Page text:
One of the acids found naturally in grapes. It is much sharper and more acidic than lactic acid and is found in the highest quantities in grapes that are not at optimum ripeness. (See malolactic fermentation.)
If the presence of malic acid is too sharp in a wine, the winemaker may decide to let it go through a second fermentation to convert the malic acid into the softer lactic acid. The extent of the conversion is what decides whether the wine is then more or less soft and buttery, or fresher and more crisp.
The French term for all the solids that are left after grape pressing. Some growers also distil this to make a very strong, clear alcohol that you may be offered after a meal at a vineyard! Beware!
Sometimes this is the name for the first pressing of the grape juice, but also for the mixture of the juice with all the solid bits of stem, skins and pips that come out of the crusher.
We use this on our tasting notes to mean the aroma or smell of the wine – when you stick your nose in the glass!
You will often see reference to oak barrels on tasting notes – because the style and type of oak used in the production of the wine can make a significant difference to its taste and complexity. The first thing to know is that red wines are not generally fermented in barrels – but after fermentation they may spend some time in one. Many white wines, and in particular Chardonnay, are fermented in oak barrels (see barriques.)
Winemakers choose their barrels according to the sort of flavours they want to create. The most common flavour associated with oak is vanilla – but also nutty, spicy or even smoky or toasty. Red wines that are aged in oak will vary according to the age and style of the wood. The most usual sort of oak barrels are made from French or American oak with the newest ones providing the most flavours to the wine as well as plenty of tannin.
This is an expensive process and usually reserved for higher quality wines.
If your wine tastes ‘oaky’ it has not been well made or well balanced. It might be as a result of the vineyard attempting to get an oaky flavour to a cheaper wine by adding wood chips to the stainless-steel vat in which the wine is fermented – or it maybe that the oak used was too new for that wine.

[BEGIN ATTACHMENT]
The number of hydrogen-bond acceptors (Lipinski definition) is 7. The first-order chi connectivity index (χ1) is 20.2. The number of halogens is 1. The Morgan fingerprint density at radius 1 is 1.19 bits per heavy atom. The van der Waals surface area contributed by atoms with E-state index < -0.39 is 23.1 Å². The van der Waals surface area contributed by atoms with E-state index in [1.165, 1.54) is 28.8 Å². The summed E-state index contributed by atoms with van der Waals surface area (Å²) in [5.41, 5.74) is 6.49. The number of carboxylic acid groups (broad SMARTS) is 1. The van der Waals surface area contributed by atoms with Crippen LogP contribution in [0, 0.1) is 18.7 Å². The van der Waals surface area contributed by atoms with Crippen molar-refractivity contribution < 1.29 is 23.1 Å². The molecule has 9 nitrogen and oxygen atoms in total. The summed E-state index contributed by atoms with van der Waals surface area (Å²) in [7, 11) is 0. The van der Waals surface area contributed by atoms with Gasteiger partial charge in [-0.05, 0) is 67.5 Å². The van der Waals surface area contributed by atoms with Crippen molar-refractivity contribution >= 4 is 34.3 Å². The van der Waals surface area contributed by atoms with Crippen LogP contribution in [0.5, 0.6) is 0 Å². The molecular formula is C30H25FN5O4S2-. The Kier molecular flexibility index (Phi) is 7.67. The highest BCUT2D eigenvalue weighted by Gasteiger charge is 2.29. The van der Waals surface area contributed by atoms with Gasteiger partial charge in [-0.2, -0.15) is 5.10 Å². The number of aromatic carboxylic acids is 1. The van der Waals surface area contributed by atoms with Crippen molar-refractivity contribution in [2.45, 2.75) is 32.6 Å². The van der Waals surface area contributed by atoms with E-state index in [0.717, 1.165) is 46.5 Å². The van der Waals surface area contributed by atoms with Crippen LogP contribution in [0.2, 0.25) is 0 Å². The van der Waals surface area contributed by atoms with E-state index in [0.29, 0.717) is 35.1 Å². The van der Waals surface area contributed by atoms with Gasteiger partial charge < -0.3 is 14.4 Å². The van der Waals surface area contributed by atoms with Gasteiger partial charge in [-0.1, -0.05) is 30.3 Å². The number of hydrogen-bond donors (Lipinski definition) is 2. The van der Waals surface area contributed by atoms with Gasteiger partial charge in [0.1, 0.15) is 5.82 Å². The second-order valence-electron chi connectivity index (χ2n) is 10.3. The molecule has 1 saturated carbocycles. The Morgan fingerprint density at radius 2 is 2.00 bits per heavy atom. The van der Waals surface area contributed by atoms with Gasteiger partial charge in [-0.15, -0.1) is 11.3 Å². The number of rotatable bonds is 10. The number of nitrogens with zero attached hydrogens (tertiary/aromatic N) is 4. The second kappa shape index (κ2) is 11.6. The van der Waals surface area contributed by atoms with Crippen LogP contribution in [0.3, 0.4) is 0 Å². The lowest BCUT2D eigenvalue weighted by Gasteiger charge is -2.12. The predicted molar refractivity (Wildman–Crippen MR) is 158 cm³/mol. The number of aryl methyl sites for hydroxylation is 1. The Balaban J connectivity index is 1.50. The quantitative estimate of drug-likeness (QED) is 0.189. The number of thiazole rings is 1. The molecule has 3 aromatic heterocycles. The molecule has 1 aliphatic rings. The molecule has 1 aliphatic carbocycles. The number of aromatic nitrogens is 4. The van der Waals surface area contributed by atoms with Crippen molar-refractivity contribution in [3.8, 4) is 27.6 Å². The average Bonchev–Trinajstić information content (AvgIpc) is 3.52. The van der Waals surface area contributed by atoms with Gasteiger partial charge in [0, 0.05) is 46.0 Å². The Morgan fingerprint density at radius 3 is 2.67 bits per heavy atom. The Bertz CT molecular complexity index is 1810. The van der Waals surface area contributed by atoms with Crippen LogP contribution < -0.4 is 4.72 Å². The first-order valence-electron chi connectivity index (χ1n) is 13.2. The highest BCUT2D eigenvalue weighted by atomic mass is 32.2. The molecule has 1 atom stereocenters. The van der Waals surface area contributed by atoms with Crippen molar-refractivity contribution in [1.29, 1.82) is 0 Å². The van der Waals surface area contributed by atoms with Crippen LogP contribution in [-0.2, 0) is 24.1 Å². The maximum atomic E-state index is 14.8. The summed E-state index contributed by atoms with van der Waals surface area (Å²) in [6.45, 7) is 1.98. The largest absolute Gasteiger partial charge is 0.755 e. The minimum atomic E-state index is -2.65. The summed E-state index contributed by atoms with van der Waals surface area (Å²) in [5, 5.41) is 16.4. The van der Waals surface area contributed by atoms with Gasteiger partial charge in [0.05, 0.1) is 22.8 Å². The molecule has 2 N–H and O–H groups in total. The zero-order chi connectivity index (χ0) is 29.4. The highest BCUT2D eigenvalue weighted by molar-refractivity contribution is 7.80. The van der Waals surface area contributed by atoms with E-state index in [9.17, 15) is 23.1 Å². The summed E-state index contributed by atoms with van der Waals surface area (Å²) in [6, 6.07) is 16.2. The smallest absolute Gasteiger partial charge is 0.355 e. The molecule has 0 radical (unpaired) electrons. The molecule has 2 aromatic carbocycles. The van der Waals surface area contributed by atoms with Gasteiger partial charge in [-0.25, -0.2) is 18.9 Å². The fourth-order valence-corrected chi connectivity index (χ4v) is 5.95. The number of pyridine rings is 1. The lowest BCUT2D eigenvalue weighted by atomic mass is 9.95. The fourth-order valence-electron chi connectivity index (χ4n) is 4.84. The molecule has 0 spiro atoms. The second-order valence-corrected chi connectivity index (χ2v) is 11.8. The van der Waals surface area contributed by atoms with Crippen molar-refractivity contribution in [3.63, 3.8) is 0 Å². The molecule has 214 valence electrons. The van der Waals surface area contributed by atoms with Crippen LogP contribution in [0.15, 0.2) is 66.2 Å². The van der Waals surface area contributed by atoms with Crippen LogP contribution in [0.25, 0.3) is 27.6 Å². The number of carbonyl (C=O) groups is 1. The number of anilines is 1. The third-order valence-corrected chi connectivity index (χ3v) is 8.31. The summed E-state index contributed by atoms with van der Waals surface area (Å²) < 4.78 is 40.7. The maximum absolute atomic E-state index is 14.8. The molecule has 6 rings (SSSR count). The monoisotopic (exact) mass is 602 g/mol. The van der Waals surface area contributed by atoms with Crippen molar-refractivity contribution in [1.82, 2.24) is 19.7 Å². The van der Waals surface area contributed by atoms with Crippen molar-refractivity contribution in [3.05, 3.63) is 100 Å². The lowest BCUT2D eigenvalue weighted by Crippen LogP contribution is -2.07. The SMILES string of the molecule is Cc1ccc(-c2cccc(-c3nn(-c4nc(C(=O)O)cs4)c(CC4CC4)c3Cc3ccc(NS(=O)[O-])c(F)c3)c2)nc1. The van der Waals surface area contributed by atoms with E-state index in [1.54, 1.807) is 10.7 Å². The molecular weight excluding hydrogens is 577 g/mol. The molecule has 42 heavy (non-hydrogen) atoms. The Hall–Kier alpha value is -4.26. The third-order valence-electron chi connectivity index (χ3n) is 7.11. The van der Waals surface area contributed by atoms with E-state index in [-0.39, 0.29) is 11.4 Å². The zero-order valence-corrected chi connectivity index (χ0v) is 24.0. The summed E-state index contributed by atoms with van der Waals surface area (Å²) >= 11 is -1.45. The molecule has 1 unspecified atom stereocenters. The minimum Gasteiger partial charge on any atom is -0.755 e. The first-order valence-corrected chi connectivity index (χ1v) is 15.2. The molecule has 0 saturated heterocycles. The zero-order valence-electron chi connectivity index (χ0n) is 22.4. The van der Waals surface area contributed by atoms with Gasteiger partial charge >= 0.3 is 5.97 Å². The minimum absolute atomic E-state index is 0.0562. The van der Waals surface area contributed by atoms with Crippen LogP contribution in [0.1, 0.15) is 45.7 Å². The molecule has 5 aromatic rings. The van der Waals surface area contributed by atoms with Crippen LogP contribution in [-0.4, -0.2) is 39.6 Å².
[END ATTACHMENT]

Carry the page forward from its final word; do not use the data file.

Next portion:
A wine that has been properly aged or fermented in an oak barrel will not taste of oak, but of vanilla, or spice, or toastiness that are well integrated with the fruit flavours.
We support many growers who use old vines – which we class as being older than 35 years. You will spot them on a vineyard by their larger, gnarly vines.
They generally produce less fruit but of better quality – so are thought to make better wines in many cases. The French call old vines vieilles vignes – and you will sometimes see this on the label.
Old World wines are all the wines produced in the main European wine regions such as France, Italy, Spain, Germany and Portugal.
There is sometimes some confusion between a wine that is corked and a wine that is oxidized - but neither taste pleasant! You will recognize an oxidized wine by its colour and its smell. A red wine will appear brownish and white wine will go a dark yellow or gold colour. Wines that have been exposed to the air will become oxidized when the alcohol turns into acetic acid, either because there was something wrong with the cork or other closure or because the wine has been in the cellar far too long. (Some may say a little reminiscent of cat’s pee!)
PDO (Protected Designation of Origin)
Wine labelling term introduced by the EU in 2009 to replace the Quality Wines Produced in Specified Regions (QWPSR) designation.
PGI (Protected Geographical Indication)
Wine labelling term introduced by the EU in 2009 to replace the term ‘Table Wine’. Some of these wines may be of higher quality than the term ‘table wine’ implies but are not able to use the more prestigious AOC for example as their wine falls outside of the precise geographical region.
French word for a lightly sparkling wine.
Grape phylloxera is a microscopic louse that destroyed almost all of the vineyards in Europe at the end of the 19th century by eating the roots of the vines.
Families were forced to burn all their old vineyards to try to stop the spread of the disease, which is believed to have travelled on vineyard workers boots. The infestation destroyed over 70% of the vineyards in France and there is still no cure for an infected vineyard.
The only way to develop resistance to this pest is to use vines that have been grafted with resistant rootstock. There is some debate about whether the grapes themselves are the same as they were pre phylloxera, but the fact remains that another outbreak would be catastrophic. Argentina and Chile have not succumbed to phylloxera so still have some ungrafted vineyards. Likewise, Tamania and Western Australia have never been infested.
It is thought that phylloxera comes from North America and may have accidentally spread when the founder of Sonoma’s Buena Vista Winery (established in 1857) travelled extensively through Europe collecting cuttings of 350 grape varieties.
In any event, the outbreak across Europe changed the face of winemaking for generations and is still a danger today.
Another word for a French vineyard that you may see on labels where the wine has been bottled at the propriété. Mise en bouteille a la propriété. (See Domaine & Chateau)
The act of removing the clear wine from the sediment that has fallen to the bottom of the vat or barrel where it has been fermenting.
No official meaning to this word other than the winemaker’s choice to denote perhaps a special selection of grapes for a particular vintage. Not to be confused with Reserva.
The Spanish term for wine made from the best grapes that is aged for 1 year in oak and 2 years in the bottle for red or 6 months in oak plus 2 years in the bottle for white wines.